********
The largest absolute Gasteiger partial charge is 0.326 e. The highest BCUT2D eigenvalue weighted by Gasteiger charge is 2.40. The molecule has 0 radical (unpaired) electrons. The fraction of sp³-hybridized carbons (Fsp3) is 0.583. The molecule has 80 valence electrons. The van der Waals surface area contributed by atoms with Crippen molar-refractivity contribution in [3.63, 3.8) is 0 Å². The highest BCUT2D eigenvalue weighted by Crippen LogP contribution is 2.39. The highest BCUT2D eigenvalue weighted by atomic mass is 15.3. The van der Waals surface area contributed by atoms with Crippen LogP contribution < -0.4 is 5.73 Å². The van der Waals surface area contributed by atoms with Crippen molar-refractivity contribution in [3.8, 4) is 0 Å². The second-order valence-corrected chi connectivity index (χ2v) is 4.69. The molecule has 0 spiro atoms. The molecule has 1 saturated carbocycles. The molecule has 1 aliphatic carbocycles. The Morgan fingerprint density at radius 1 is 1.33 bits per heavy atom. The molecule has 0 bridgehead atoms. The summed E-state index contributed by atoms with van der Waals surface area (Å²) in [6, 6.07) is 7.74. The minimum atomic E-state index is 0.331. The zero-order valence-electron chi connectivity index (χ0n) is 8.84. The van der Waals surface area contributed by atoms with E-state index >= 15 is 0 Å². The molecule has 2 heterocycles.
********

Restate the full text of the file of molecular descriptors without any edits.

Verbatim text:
The largest absolute Gasteiger partial charge is 0.326 e. The highest BCUT2D eigenvalue weighted by Gasteiger charge is 2.40. The molecule has 0 radical (unpaired) electrons. The fraction of sp³-hybridized carbons (Fsp3) is 0.583. The molecule has 80 valence electrons. The van der Waals surface area contributed by atoms with Crippen molar-refractivity contribution in [3.63, 3.8) is 0 Å². The highest BCUT2D eigenvalue weighted by Crippen LogP contribution is 2.39. The highest BCUT2D eigenvalue weighted by atomic mass is 15.3. The van der Waals surface area contributed by atoms with Crippen LogP contribution < -0.4 is 5.73 Å². The van der Waals surface area contributed by atoms with Crippen molar-refractivity contribution in [3.8, 4) is 0 Å². The second-order valence-corrected chi connectivity index (χ2v) is 4.69. The molecule has 0 spiro atoms. The molecule has 1 saturated carbocycles. The molecule has 1 aliphatic carbocycles. The Morgan fingerprint density at radius 1 is 1.33 bits per heavy atom. The molecule has 0 bridgehead atoms. The summed E-state index contributed by atoms with van der Waals surface area (Å²) in [6, 6.07) is 7.74. The minimum atomic E-state index is 0.331. The zero-order valence-electron chi connectivity index (χ0n) is 8.84. The van der Waals surface area contributed by atoms with E-state index >= 15 is 0 Å². The molecule has 2 heterocycles.